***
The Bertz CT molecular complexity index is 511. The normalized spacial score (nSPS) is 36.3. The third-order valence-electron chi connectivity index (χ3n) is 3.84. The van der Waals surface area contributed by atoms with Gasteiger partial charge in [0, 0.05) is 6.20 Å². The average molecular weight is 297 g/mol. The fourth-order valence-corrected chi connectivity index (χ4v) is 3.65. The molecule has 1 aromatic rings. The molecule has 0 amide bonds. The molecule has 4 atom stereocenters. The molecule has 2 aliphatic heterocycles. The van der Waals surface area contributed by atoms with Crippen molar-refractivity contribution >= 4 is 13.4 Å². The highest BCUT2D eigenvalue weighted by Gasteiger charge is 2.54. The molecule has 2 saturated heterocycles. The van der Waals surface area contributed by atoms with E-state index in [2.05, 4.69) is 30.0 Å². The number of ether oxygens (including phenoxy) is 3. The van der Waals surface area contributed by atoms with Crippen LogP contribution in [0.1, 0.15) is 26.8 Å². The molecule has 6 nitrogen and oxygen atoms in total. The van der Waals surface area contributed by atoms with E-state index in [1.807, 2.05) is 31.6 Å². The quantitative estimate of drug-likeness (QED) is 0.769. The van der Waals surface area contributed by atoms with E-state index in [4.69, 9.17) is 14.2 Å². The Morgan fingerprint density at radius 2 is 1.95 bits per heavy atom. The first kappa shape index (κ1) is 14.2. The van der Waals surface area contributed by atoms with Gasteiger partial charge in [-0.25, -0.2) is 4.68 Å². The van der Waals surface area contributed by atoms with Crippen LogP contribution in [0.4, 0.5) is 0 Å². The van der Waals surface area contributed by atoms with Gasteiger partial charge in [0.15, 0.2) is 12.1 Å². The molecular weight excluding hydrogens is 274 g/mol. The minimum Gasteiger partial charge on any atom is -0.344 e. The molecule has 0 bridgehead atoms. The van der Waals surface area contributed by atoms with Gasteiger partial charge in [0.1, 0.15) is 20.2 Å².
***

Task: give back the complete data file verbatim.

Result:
The Bertz CT molecular complexity index is 511. The normalized spacial score (nSPS) is 36.3. The third-order valence-electron chi connectivity index (χ3n) is 3.84. The van der Waals surface area contributed by atoms with Gasteiger partial charge in [0, 0.05) is 6.20 Å². The average molecular weight is 297 g/mol. The fourth-order valence-corrected chi connectivity index (χ4v) is 3.65. The molecule has 1 aromatic rings. The molecule has 0 amide bonds. The molecule has 4 atom stereocenters. The molecule has 2 aliphatic heterocycles. The van der Waals surface area contributed by atoms with Crippen molar-refractivity contribution >= 4 is 13.4 Å². The highest BCUT2D eigenvalue weighted by Gasteiger charge is 2.54. The molecule has 2 saturated heterocycles. The van der Waals surface area contributed by atoms with E-state index in [2.05, 4.69) is 30.0 Å². The number of ether oxygens (including phenoxy) is 3. The van der Waals surface area contributed by atoms with Crippen LogP contribution in [0.1, 0.15) is 26.8 Å². The molecule has 6 nitrogen and oxygen atoms in total. The van der Waals surface area contributed by atoms with E-state index in [1.807, 2.05) is 31.6 Å². The quantitative estimate of drug-likeness (QED) is 0.769. The van der Waals surface area contributed by atoms with E-state index in [4.69, 9.17) is 14.2 Å². The Morgan fingerprint density at radius 2 is 1.95 bits per heavy atom. The first kappa shape index (κ1) is 14.2. The van der Waals surface area contributed by atoms with Gasteiger partial charge in [-0.25, -0.2) is 4.68 Å². The van der Waals surface area contributed by atoms with Crippen LogP contribution in [0.4, 0.5) is 0 Å². The van der Waals surface area contributed by atoms with Gasteiger partial charge in [0.15, 0.2) is 12.1 Å². The molecular weight excluding hydrogens is 274 g/mol. The minimum Gasteiger partial charge on any atom is -0.344 e. The molecule has 0 bridgehead atoms. The van der Waals surface area contributed by atoms with Gasteiger partial charge in [0.1, 0.15) is 20.2 Å².